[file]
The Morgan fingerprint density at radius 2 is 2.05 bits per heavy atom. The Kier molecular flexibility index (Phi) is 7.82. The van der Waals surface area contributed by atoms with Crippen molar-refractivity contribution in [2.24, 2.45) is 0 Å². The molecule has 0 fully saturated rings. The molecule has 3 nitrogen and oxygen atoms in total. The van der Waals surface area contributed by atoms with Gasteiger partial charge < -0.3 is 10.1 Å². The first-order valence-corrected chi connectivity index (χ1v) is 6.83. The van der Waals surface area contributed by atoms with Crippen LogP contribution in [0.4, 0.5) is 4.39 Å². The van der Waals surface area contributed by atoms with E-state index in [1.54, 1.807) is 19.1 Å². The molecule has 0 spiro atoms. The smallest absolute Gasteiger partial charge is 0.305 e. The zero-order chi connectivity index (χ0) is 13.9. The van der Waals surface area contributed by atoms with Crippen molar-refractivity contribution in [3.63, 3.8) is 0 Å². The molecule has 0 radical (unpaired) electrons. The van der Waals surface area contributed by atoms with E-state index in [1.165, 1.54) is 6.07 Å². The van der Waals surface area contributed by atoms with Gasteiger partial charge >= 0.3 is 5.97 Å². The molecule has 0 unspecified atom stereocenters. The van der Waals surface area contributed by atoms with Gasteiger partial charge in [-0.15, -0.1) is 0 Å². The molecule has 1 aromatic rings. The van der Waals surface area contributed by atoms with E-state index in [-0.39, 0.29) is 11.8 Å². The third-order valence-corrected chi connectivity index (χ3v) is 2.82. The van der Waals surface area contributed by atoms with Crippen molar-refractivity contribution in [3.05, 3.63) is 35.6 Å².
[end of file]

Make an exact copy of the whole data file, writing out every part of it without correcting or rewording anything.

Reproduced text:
The Morgan fingerprint density at radius 2 is 2.05 bits per heavy atom. The Kier molecular flexibility index (Phi) is 7.82. The van der Waals surface area contributed by atoms with Crippen molar-refractivity contribution in [2.24, 2.45) is 0 Å². The molecule has 0 fully saturated rings. The molecule has 3 nitrogen and oxygen atoms in total. The van der Waals surface area contributed by atoms with Gasteiger partial charge < -0.3 is 10.1 Å². The first-order valence-corrected chi connectivity index (χ1v) is 6.83. The van der Waals surface area contributed by atoms with Crippen LogP contribution in [0.4, 0.5) is 4.39 Å². The van der Waals surface area contributed by atoms with E-state index in [1.54, 1.807) is 19.1 Å². The molecule has 0 spiro atoms. The smallest absolute Gasteiger partial charge is 0.305 e. The zero-order chi connectivity index (χ0) is 13.9. The van der Waals surface area contributed by atoms with Crippen molar-refractivity contribution in [3.63, 3.8) is 0 Å². The molecule has 0 radical (unpaired) electrons. The van der Waals surface area contributed by atoms with E-state index in [1.165, 1.54) is 6.07 Å². The van der Waals surface area contributed by atoms with Gasteiger partial charge >= 0.3 is 5.97 Å². The molecule has 0 unspecified atom stereocenters. The van der Waals surface area contributed by atoms with Gasteiger partial charge in [-0.15, -0.1) is 0 Å². The molecule has 1 aromatic rings. The van der Waals surface area contributed by atoms with E-state index in [-0.39, 0.29) is 11.8 Å². The third-order valence-corrected chi connectivity index (χ3v) is 2.82. The van der Waals surface area contributed by atoms with Crippen molar-refractivity contribution in [3.05, 3.63) is 35.6 Å².